Originally “Die Neus Haas Grotesk”, it is, in essence, the neutral font. The jack of all fonts. Because of its sharp, clear lines and plain design, it can be used for nearly anything. Advertisements. Logos. The government uses it for its forms. It appears in graphic design everywhere. In fact, it was so popular that eventually the designers started asking themselves, “how can I do this without using Helvetica?” It was designed to be modern, legible, and flexible. Those qualities have certainly held themselves up very well since its invention in 1957.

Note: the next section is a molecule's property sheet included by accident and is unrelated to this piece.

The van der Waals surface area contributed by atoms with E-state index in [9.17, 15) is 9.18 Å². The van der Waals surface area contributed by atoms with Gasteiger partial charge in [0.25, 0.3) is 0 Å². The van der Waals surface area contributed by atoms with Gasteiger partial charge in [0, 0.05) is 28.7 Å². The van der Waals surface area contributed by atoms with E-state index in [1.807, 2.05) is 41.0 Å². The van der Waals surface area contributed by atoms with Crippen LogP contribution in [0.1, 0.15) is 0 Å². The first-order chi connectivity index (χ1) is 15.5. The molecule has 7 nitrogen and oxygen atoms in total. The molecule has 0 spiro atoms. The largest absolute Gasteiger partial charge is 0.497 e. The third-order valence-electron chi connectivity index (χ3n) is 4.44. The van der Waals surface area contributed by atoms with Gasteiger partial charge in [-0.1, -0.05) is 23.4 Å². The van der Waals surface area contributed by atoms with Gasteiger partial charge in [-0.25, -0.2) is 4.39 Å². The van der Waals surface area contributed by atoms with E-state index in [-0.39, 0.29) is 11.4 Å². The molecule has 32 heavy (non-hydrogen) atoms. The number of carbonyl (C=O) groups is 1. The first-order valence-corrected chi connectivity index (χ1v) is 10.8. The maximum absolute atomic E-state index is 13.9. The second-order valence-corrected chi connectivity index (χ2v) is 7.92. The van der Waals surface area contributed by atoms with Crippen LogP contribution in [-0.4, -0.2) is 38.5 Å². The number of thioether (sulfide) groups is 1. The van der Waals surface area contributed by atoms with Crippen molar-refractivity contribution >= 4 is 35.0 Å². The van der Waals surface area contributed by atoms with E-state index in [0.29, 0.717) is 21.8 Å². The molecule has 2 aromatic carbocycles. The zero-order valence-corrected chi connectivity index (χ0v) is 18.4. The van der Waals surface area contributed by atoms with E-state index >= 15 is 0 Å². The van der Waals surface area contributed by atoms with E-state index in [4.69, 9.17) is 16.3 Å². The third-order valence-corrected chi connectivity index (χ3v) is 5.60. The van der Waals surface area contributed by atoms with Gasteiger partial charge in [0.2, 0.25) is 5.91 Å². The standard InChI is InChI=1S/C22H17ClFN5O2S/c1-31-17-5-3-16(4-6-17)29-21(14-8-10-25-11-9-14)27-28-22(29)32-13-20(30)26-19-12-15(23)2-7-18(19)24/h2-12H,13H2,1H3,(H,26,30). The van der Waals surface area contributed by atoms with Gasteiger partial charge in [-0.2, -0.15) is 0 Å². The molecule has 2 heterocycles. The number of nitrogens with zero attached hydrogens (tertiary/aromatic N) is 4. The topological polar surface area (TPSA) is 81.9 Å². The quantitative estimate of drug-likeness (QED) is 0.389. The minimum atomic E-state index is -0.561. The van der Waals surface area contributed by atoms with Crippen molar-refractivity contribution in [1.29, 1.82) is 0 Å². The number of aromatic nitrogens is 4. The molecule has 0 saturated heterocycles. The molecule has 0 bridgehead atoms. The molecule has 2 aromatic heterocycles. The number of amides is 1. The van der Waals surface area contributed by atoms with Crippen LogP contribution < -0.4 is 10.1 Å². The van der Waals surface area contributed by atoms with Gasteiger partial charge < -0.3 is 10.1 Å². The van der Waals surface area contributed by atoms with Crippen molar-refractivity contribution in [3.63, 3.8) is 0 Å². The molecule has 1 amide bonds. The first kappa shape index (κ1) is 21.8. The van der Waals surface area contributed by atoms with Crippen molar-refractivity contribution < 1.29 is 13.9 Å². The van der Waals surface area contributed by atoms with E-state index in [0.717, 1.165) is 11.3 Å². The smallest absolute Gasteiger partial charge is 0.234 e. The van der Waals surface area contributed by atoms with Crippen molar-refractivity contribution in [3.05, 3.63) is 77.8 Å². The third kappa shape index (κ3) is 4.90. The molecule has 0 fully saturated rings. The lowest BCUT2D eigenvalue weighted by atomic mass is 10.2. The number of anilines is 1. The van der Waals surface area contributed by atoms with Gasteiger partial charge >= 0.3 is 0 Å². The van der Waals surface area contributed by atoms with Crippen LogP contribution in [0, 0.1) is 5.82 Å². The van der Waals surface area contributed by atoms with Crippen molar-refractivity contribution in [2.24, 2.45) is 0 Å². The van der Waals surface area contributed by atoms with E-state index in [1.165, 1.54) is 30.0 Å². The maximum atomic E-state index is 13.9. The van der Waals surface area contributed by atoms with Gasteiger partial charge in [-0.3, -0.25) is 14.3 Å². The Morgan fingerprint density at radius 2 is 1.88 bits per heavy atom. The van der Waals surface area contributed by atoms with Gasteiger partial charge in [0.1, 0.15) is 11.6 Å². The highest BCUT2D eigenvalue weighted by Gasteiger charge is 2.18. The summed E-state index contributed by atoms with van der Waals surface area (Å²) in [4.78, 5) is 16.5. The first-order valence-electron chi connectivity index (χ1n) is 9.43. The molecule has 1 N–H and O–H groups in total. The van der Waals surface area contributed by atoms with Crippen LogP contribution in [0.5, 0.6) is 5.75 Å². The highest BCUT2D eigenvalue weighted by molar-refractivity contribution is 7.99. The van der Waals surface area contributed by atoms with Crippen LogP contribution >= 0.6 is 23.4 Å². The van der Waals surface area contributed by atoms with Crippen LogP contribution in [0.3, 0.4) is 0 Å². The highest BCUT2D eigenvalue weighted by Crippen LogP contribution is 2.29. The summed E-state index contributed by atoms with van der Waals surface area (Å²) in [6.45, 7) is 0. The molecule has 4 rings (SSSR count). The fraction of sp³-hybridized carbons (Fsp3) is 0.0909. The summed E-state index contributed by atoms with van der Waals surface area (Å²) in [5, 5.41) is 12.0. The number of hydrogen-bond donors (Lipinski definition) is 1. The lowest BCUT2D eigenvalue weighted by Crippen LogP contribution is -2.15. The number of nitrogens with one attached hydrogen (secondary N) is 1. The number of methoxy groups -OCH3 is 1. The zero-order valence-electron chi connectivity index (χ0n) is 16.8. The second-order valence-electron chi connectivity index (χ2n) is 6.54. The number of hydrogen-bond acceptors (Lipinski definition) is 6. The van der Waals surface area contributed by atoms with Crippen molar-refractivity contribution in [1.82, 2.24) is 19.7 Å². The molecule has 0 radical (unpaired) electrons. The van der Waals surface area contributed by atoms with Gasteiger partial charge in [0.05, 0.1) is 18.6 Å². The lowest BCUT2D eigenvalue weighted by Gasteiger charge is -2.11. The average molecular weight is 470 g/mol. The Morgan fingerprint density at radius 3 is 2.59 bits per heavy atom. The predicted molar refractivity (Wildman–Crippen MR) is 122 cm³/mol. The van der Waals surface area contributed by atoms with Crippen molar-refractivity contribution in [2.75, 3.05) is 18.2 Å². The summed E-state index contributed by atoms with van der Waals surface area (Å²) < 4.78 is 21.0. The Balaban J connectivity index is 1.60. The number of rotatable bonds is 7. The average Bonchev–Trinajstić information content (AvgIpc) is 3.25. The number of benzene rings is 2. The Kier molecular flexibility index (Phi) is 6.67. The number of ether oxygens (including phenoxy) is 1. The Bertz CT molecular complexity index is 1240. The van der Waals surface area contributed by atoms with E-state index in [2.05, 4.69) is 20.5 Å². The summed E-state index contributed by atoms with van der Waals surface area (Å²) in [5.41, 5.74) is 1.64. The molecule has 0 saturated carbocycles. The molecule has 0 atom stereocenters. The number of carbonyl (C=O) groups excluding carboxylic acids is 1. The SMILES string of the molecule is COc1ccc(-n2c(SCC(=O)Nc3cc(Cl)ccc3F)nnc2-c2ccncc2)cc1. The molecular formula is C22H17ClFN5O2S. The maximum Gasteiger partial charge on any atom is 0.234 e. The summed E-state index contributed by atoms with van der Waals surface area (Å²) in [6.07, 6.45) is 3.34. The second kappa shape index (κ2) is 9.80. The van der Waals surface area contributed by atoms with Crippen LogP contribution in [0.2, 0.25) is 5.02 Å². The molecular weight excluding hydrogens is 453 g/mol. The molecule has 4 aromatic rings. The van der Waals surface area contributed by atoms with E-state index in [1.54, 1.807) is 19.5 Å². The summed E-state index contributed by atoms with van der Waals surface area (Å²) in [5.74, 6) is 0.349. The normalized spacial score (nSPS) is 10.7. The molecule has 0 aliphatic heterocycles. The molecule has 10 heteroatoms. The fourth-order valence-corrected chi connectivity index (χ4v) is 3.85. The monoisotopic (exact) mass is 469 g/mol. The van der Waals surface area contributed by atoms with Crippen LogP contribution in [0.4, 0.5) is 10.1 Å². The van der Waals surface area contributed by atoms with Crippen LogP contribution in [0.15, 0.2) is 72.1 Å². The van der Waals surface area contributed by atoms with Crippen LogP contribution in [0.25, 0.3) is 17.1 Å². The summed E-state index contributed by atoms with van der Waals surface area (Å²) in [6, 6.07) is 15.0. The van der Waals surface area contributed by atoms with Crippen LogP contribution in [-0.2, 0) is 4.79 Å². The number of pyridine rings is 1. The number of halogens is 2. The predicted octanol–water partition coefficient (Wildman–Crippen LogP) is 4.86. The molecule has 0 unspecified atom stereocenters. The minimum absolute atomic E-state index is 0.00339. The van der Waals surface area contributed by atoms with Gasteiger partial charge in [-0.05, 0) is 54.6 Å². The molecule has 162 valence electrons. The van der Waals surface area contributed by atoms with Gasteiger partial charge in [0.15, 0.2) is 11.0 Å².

Now, how many people would be excited to watch a documentary film about Helvetica? …probably not too many—however, I honestly enjoyed it. I can’t speak for anyone else, but I really got interested in learning how the typeface came about, and how it was used and its different contexts. I wouldn’t have guessed it was influenced by Swiss graphic design, of all places, or that its name came from the Latin word for Switzerland. The differing narrators kept me from getting bored; hearing about their different experiences with Helvetica and design in general spiced up the giant wave of information about the font itself. Unfortunately, the focus on the font kept me from really learning who they were- I don’t think I could name any of the people who were in it. I suppose that it makes since, given the film is about the font, not the people talking about it.